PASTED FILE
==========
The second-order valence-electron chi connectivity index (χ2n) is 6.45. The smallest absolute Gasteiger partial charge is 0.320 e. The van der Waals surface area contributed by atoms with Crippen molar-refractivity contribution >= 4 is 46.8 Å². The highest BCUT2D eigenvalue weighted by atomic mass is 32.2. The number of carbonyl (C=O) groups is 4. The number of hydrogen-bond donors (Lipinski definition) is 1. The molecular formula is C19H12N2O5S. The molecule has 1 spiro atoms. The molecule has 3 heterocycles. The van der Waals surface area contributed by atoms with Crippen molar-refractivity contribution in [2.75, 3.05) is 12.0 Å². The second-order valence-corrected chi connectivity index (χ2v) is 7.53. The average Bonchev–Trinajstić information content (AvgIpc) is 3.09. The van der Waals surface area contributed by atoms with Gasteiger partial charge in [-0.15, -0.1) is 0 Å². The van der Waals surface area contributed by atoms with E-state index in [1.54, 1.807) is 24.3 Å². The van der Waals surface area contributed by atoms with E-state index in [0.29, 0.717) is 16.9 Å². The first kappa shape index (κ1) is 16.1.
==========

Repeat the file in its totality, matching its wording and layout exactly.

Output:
The second-order valence-electron chi connectivity index (χ2n) is 6.45. The smallest absolute Gasteiger partial charge is 0.320 e. The van der Waals surface area contributed by atoms with Crippen molar-refractivity contribution >= 4 is 46.8 Å². The highest BCUT2D eigenvalue weighted by atomic mass is 32.2. The number of carbonyl (C=O) groups is 4. The number of hydrogen-bond donors (Lipinski definition) is 1. The molecular formula is C19H12N2O5S. The molecule has 1 spiro atoms. The molecule has 3 heterocycles. The van der Waals surface area contributed by atoms with Crippen molar-refractivity contribution in [2.75, 3.05) is 12.0 Å². The second-order valence-corrected chi connectivity index (χ2v) is 7.53. The average Bonchev–Trinajstić information content (AvgIpc) is 3.09. The van der Waals surface area contributed by atoms with Gasteiger partial charge in [-0.15, -0.1) is 0 Å². The van der Waals surface area contributed by atoms with E-state index in [1.54, 1.807) is 24.3 Å². The van der Waals surface area contributed by atoms with E-state index in [0.29, 0.717) is 16.9 Å². The first kappa shape index (κ1) is 16.1.